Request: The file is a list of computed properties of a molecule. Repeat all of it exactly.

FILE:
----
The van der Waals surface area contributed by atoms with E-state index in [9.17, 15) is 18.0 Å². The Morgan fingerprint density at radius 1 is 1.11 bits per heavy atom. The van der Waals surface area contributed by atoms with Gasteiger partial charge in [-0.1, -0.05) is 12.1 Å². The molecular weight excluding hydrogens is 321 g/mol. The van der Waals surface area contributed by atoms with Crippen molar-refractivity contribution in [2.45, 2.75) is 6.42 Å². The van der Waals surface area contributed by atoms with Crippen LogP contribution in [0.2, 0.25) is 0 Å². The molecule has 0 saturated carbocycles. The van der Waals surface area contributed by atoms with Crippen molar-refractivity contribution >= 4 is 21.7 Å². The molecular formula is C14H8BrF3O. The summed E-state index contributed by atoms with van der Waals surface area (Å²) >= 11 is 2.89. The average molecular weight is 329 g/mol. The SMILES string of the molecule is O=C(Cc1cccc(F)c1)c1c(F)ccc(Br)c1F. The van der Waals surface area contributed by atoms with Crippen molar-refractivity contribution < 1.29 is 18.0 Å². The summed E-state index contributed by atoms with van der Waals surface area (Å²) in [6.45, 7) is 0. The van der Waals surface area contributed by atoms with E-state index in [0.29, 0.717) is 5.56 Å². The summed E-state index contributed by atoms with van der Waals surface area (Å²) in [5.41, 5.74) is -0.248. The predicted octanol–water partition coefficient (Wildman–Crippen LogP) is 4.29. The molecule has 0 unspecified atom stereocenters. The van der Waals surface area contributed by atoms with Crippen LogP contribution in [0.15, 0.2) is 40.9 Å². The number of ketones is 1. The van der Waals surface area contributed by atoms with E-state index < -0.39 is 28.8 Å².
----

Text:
The van der Waals surface area contributed by atoms with E-state index in [9.17, 15) is 18.0 Å². The Morgan fingerprint density at radius 1 is 1.11 bits per heavy atom. The van der Waals surface area contributed by atoms with Gasteiger partial charge in [-0.1, -0.05) is 12.1 Å². The molecular weight excluding hydrogens is 321 g/mol. The van der Waals surface area contributed by atoms with Crippen molar-refractivity contribution in [2.45, 2.75) is 6.42 Å². The van der Waals surface area contributed by atoms with Crippen LogP contribution in [0.2, 0.25) is 0 Å². The molecule has 0 saturated carbocycles. The van der Waals surface area contributed by atoms with Crippen molar-refractivity contribution >= 4 is 21.7 Å². The molecular formula is C14H8BrF3O. The summed E-state index contributed by atoms with van der Waals surface area (Å²) >= 11 is 2.89. The average molecular weight is 329 g/mol. The SMILES string of the molecule is O=C(Cc1cccc(F)c1)c1c(F)ccc(Br)c1F. The van der Waals surface area contributed by atoms with Crippen molar-refractivity contribution < 1.29 is 18.0 Å². The summed E-state index contributed by atoms with van der Waals surface area (Å²) in [6.45, 7) is 0. The van der Waals surface area contributed by atoms with E-state index in [0.29, 0.717) is 5.56 Å². The summed E-state index contributed by atoms with van der Waals surface area (Å²) in [5.41, 5.74) is -0.248. The predicted octanol–water partition coefficient (Wildman–Crippen LogP) is 4.29. The molecule has 0 unspecified atom stereocenters. The van der Waals surface area contributed by atoms with Crippen LogP contribution in [0.15, 0.2) is 40.9 Å². The number of ketones is 1. The van der Waals surface area contributed by atoms with E-state index < -0.39 is 28.8 Å².